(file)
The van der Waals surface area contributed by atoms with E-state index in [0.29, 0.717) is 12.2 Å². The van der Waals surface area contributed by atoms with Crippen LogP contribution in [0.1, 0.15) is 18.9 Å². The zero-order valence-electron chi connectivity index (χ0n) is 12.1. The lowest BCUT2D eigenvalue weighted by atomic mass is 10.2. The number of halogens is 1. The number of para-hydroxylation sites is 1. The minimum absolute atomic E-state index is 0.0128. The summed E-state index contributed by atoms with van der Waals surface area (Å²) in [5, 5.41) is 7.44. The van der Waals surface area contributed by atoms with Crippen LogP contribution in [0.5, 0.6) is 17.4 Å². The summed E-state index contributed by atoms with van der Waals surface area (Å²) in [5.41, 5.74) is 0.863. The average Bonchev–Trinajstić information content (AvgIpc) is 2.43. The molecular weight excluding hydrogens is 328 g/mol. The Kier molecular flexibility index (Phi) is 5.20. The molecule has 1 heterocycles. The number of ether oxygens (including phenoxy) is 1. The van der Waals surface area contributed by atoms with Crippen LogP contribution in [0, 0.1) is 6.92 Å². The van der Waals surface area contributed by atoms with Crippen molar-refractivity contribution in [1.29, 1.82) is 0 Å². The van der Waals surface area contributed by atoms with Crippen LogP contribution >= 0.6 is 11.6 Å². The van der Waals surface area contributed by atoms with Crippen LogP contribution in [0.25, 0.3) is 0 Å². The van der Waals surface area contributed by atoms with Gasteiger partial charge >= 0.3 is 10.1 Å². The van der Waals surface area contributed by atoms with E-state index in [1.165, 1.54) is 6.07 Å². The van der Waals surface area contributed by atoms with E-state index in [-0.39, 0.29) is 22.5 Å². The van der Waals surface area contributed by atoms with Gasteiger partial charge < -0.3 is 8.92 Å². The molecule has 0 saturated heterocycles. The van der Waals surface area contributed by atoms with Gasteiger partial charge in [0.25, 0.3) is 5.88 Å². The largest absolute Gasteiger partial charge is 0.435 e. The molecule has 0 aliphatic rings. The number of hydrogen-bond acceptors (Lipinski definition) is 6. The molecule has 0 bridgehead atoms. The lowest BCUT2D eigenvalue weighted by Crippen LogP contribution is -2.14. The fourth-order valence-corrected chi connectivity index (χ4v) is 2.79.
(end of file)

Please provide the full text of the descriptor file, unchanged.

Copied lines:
The van der Waals surface area contributed by atoms with E-state index in [0.29, 0.717) is 12.2 Å². The van der Waals surface area contributed by atoms with Crippen LogP contribution in [0.1, 0.15) is 18.9 Å². The zero-order valence-electron chi connectivity index (χ0n) is 12.1. The lowest BCUT2D eigenvalue weighted by atomic mass is 10.2. The number of halogens is 1. The number of para-hydroxylation sites is 1. The minimum absolute atomic E-state index is 0.0128. The summed E-state index contributed by atoms with van der Waals surface area (Å²) in [5, 5.41) is 7.44. The van der Waals surface area contributed by atoms with Crippen LogP contribution in [0.5, 0.6) is 17.4 Å². The summed E-state index contributed by atoms with van der Waals surface area (Å²) in [5.41, 5.74) is 0.863. The average Bonchev–Trinajstić information content (AvgIpc) is 2.43. The molecular weight excluding hydrogens is 328 g/mol. The Kier molecular flexibility index (Phi) is 5.20. The molecule has 1 heterocycles. The number of ether oxygens (including phenoxy) is 1. The van der Waals surface area contributed by atoms with Crippen LogP contribution in [0, 0.1) is 6.92 Å². The van der Waals surface area contributed by atoms with Crippen molar-refractivity contribution in [1.29, 1.82) is 0 Å². The van der Waals surface area contributed by atoms with Crippen LogP contribution >= 0.6 is 11.6 Å². The van der Waals surface area contributed by atoms with Crippen LogP contribution in [0.25, 0.3) is 0 Å². The van der Waals surface area contributed by atoms with Gasteiger partial charge >= 0.3 is 10.1 Å². The van der Waals surface area contributed by atoms with E-state index in [1.165, 1.54) is 6.07 Å². The van der Waals surface area contributed by atoms with E-state index in [-0.39, 0.29) is 22.5 Å². The van der Waals surface area contributed by atoms with Gasteiger partial charge < -0.3 is 8.92 Å². The molecule has 0 saturated heterocycles. The van der Waals surface area contributed by atoms with Gasteiger partial charge in [0.25, 0.3) is 5.88 Å². The largest absolute Gasteiger partial charge is 0.435 e. The molecule has 0 aliphatic rings. The number of hydrogen-bond acceptors (Lipinski definition) is 6. The molecule has 0 bridgehead atoms. The lowest BCUT2D eigenvalue weighted by Crippen LogP contribution is -2.14. The fourth-order valence-corrected chi connectivity index (χ4v) is 2.79.